The latter concept forms part of the company’s Agile Octopus energy tariff, which provides customers with half-hourly pricing updates so they know when the most cost-effective times of day to ramp up their energy usage.

The insights gleaned from Kraken make this possible, while providing a level of dynamism, flexibility and choice to consumers regarding how and when they procure their energy in a way that few, if any, incumbent providers can match, says Eddison.

“The energy industry is based on technologies and processes that were probably designed in the 1980s and implemented in the 1990s, but it feels like it’s running on 1970s technology,” he says. “That’s why something as simple as switching your energy supplier takes a couple of weeks.”

But it need not be that way, says Eddison. “When we were very new into the market, I remember a time when the energy regulator Ofgem were consulting on whether we should move to faster switching, and some of the incumbents were saying there is no evidence customers want faster switching.

“We took the view that if there is no evidence that customers want faster switching, why not let us do it and we’ll see if customers like faster switching? Create the opportunity,” he says.

“We need to be able to have things where we can move, make changes faster and interact more flexibly”
James Eddison, Octopus Energy

What the company uncovered while digging into this is that switching energy suppliers is a process that could be carried out in a faster and far more cost-effective way if providers were willing to invest in their own technology stacks, says Eddison.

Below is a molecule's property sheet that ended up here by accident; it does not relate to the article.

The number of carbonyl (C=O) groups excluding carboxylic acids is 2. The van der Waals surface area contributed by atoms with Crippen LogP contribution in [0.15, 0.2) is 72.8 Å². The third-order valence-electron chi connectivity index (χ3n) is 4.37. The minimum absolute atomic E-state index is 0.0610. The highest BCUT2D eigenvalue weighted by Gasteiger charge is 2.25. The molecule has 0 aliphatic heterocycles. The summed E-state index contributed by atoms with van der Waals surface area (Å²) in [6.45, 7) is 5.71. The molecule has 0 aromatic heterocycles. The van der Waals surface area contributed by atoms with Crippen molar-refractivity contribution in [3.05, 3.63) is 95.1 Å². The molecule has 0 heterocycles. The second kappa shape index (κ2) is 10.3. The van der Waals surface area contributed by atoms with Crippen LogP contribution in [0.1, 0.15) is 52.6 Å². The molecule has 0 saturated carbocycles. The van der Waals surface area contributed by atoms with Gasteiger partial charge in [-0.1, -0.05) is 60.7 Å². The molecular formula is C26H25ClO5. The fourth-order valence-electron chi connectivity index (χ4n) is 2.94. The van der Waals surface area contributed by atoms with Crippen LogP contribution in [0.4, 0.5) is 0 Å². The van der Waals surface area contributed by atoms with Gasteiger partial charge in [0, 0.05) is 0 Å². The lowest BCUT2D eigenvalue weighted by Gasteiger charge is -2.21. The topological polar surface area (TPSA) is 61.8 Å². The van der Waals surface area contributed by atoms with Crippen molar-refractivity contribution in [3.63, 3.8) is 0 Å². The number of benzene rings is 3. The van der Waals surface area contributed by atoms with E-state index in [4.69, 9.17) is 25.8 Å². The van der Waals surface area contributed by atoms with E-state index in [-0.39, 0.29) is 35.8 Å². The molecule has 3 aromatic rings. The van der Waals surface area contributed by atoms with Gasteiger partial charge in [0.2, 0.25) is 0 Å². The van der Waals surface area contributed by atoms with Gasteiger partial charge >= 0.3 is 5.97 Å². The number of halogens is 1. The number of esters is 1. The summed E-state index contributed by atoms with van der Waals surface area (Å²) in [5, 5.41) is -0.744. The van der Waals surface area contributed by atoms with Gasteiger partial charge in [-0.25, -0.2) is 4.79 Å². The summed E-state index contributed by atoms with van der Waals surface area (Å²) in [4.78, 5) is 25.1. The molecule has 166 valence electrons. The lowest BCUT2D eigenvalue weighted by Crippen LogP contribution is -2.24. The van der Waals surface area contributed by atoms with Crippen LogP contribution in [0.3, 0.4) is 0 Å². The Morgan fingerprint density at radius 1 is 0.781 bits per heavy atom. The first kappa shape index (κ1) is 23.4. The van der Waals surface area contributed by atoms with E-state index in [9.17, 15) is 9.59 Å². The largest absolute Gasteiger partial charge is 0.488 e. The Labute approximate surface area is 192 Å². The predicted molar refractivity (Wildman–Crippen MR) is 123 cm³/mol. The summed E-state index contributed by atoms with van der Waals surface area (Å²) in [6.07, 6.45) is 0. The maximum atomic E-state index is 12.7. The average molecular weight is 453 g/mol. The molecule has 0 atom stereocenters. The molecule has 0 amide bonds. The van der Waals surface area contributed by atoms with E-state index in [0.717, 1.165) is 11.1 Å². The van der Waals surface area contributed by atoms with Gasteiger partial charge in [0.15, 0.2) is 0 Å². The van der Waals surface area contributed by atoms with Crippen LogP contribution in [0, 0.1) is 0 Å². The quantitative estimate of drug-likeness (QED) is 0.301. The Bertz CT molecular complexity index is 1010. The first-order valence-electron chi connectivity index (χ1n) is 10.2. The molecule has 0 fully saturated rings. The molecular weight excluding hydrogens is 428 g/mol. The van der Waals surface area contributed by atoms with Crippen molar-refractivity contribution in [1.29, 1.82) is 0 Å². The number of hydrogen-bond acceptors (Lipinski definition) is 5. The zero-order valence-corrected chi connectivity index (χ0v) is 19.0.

“The industry moves at the pace of the slowest, so what we’re doing with Kraken is we’re saying you shouldn’t need to have systems that are inflexible, change processes that take years and are incredibly expensive,” he says. “We need to be able to have things where we can move, make changes faster and interact more flexibly.”

Which is one of the reasons why the company has taken to licensing the Kraken platform to other utility providers, including E.On and Good Energy in the UK, as well as several other overseas suppliers.

“Kraken is much more than just a competitive advantage for us. It enables us to make changes to the way the market operates, so we can use data in real-time communications to really match consumption to energy generation, and progress on tackling climate change, while offering fairer pricing and more transparency [on their usage patterns] to customers.”

Licensing tech for growth